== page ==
Banning with basic auth and Fail2Ban

By using basic auth on you apps there is nothing stopping people from trying to brute force their way in. But by implementing Fail2ban, you can give the user or intruder x amount of retries before getting banned.

Creating the .htpasswd file

exec into your container and create the .htpasswd file

Use this command to create a .htpasswd file. Just drop the docker part if you don’t use that.

docker exec -it letsencrypt htpasswd -c /config/nginx/.htpasswd USER-NAME

New password:
Re-type new password:
Adding password for user yourusername

The outcome would be like this:


If you choose to put the .htaccess in your root folder you can block access to it with this:

location ~ /\. { 
return 404; 


Use the include syntax and create a basicauth.conf file that you include in the block.

include /config/nginx/basicauth.conf;

Here is an example:

# SABNZBD redirect
location /sabnzbd {
return 301 /sabnzbd/;
location /sabnzbd/ {
include /config/nginx/basicauth.conf;
include /config/nginx/proxy.conf;

Note: This will not work if you use server based authentication with Organizr. Read more here

basicauth.conf contents

auth_basic "Restricted";
auth_basic_user_file /config/nginx/.htpasswd;


If you use linuxservers letsencrypt container, Fail2ban should already be pre configured to ban failed http auths.

If not you can add this in your jail.local file.


enabled = true
filter = nginx-http-auth
port = http,https
logpath = /config/log/nginx/error.log
ignoreip =

Note: The ignore IP is so that fail2ban won’t ban your local IP.
Check out if you are wondering what your CIDR notation is. Most often it will be /24 (netmask
To find your netmask run ipconfig /all on windows or ifconfig | grep netmask on linux.

  • The logpath is the path to your nginx error log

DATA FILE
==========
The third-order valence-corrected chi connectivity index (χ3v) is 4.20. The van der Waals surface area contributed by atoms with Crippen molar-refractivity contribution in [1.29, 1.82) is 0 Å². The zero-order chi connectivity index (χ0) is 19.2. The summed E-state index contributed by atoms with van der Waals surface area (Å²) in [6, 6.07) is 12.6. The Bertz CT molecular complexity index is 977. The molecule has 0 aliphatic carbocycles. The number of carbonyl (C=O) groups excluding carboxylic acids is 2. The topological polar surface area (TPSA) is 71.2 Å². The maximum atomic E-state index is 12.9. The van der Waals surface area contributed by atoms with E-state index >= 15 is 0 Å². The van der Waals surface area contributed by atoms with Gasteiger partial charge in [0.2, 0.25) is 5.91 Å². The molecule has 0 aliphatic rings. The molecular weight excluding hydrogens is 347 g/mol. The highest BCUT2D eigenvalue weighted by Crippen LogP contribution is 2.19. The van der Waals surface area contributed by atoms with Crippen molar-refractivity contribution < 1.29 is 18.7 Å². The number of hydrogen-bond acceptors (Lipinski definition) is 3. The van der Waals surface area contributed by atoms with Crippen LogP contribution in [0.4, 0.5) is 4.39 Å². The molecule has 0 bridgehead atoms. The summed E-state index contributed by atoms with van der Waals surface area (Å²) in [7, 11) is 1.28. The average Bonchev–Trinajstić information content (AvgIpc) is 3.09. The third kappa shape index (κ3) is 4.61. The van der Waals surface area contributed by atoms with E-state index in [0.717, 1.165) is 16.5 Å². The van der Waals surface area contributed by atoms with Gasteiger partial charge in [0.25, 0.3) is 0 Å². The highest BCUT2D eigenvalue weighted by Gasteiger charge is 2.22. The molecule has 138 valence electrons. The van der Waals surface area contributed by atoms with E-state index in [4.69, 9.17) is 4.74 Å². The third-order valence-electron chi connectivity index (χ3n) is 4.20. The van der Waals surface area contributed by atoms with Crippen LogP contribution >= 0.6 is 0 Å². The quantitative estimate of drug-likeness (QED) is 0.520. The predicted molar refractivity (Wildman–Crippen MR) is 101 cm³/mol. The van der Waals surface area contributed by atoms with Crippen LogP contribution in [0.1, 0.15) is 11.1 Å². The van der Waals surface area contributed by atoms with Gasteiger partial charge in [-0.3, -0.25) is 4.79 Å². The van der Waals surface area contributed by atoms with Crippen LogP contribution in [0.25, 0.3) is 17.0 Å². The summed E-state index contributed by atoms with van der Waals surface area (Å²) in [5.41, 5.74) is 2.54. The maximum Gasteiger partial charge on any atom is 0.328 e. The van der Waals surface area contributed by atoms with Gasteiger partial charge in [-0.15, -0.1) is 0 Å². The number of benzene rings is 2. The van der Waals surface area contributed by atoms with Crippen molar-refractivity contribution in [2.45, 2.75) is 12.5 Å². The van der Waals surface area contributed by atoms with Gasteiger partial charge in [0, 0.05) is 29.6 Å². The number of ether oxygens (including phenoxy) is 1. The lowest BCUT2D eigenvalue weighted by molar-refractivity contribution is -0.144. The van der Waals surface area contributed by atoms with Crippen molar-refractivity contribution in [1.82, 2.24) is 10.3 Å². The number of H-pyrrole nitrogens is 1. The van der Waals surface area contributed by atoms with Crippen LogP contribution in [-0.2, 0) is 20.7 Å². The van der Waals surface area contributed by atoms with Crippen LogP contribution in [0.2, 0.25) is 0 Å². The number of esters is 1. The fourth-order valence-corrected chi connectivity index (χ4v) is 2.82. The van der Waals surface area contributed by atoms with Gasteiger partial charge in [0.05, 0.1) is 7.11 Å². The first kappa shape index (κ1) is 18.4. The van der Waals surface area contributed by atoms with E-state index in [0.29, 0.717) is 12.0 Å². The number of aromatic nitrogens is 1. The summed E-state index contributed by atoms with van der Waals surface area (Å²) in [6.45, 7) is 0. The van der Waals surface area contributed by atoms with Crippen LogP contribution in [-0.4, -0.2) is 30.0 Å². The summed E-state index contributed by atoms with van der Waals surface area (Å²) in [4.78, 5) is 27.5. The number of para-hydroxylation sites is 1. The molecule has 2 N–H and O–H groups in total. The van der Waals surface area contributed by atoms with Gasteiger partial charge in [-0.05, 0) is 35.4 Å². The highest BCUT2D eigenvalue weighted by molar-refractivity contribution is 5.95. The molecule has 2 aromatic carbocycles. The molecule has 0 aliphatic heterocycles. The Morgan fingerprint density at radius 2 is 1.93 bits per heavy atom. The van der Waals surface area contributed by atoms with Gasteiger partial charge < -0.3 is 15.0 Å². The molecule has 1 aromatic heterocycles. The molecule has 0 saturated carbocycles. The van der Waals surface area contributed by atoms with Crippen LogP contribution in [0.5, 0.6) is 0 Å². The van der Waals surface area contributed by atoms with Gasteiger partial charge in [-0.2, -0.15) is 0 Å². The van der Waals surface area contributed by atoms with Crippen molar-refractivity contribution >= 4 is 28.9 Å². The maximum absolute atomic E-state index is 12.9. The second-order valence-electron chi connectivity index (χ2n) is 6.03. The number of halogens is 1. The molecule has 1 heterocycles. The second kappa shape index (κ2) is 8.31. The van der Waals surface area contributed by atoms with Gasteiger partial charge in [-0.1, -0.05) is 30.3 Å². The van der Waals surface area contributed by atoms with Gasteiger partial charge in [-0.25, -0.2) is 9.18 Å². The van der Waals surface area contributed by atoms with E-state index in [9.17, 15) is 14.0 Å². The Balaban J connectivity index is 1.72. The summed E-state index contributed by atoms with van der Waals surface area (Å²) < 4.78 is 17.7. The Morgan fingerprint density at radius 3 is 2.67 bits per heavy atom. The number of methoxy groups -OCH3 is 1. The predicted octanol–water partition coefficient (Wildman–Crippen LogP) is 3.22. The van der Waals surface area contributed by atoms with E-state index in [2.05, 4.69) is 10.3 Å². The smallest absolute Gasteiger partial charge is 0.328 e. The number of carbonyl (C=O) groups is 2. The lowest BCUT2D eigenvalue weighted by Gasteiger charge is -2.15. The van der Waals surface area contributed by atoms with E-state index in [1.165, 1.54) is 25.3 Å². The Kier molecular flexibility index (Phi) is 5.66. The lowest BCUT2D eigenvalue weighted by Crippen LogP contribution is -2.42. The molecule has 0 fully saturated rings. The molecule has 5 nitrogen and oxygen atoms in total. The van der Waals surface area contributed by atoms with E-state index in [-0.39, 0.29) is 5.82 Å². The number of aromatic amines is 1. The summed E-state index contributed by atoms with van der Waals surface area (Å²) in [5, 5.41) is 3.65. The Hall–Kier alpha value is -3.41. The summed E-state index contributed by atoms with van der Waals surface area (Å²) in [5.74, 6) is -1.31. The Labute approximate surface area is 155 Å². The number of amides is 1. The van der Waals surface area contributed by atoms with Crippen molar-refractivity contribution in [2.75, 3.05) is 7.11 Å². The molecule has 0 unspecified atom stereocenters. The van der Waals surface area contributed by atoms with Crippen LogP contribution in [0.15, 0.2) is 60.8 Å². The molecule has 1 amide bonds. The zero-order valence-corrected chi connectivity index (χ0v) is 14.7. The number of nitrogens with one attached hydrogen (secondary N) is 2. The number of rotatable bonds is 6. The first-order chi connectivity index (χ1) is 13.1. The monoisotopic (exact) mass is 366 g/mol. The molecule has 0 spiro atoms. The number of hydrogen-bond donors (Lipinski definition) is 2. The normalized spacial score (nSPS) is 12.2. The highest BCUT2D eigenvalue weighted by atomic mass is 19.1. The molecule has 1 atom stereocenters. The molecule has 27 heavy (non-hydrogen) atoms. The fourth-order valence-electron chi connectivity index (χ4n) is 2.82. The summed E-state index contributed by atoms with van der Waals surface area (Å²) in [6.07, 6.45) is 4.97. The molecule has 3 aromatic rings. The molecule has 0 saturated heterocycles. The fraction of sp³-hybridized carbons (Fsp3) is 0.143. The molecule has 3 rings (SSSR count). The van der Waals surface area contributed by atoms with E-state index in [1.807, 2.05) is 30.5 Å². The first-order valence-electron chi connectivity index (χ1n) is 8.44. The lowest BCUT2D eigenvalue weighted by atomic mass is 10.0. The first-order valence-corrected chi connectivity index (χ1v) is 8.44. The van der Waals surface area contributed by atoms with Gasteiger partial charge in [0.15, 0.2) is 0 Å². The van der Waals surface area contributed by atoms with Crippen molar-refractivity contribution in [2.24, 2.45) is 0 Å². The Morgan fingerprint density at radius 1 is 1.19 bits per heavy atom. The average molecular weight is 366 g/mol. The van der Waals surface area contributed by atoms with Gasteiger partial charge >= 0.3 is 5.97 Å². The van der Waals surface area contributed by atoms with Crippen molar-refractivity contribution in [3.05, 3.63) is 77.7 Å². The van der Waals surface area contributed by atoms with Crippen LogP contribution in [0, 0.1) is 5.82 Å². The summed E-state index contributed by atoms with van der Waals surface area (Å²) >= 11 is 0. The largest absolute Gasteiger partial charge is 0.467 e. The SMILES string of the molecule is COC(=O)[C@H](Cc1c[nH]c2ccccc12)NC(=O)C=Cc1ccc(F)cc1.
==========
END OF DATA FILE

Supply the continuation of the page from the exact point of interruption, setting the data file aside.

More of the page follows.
You also need to create a file called nginx-http-auth.conf in the filter.d folder in the fail2ban directory.

# fail2ban filter configuration for nginx

failregex = ^ \[error\] \d+#\d+: \*\d+ user "\S+":? (password mismatch|was not found in ".*"), client: <HOST>, server: \S*, request: "\S+ \S+ HTTP/\d+\.\d+", host: "\S+"(, referrer: "\S+")?\s*$

ignoreregex = 

# Based on samples in
# Extensive search of all nginx auth failures not done yet.
# Author: Daniel Black
Fail2ban.log output
2017-11-04 15:14:58,867 fail2ban.filter [308]: INFO [nginx-http-auth] Ignore by ip
2017-11-04 15:14:58,868 fail2ban.filter [308]: INFO [nginx-http-auth] Ignore by ip
2017-11-04 15:52:04,055 fail2ban.filter [308]: INFO [nginx-http-auth] Found - 2017-11-04 15:52:04
2017-11-04 15:52:06,530 fail2ban.filter [308]: INFO [nginx-http-auth] Found - 2017-11-04 15:52:06
2017-11-04 15:52:16,989 fail2ban.filter [308]: INFO [nginx-http-auth] Found - 2017-11-04 15:52:16
2017-11-04 15:52:18,817 fail2ban.filter [308]: INFO [nginx-http-auth] Found - 2017-11-04 15:52:18
2017-11-04 15:52:29,309 fail2ban.filter [308]: INFO [nginx-http-auth] Found - 2017-11-04 15:52:29
2017-11-04 15:52:29,340 fail2ban.actions [308]: NOTICE [nginx-http-auth] Ban


If you managed to ban yourself or a friend banned themself you can do this to unban.

Exec into the container with:

docker exec -it letsencrypt bash

Enter fail2ban interactive mode:

fail2ban-client -i

Check the status of the jail:

status nginx-http-auth


Status for the jail: nginx-http-auth
|- Filter
| |- Currently failed: 0
| |- Total failed: 5
| `- File list: /config/log/nginx/error.log
`- Actions
|- Currently banned: 1
|- Total banned: 1
`- Banned IP list:

unban with:

set nginx-http-auth unbanip

If you already know the IP you want to unban you can just type this:

docker exec -it letsencrypt fail2ban-client set nginx-http-auth unbanip

For Fail2Ban integration with Organizr, check out my post here

For any questions you can find me here:


How to setup a Cloudflare worker to show a maintenance page when the CA Backup plugin is running on Unraid How to setup Cloudflare and fail2ban with automated “set_real_ip_from” in nginx Setting up Grafana and InfluxDB for UPS monitoring on unRAID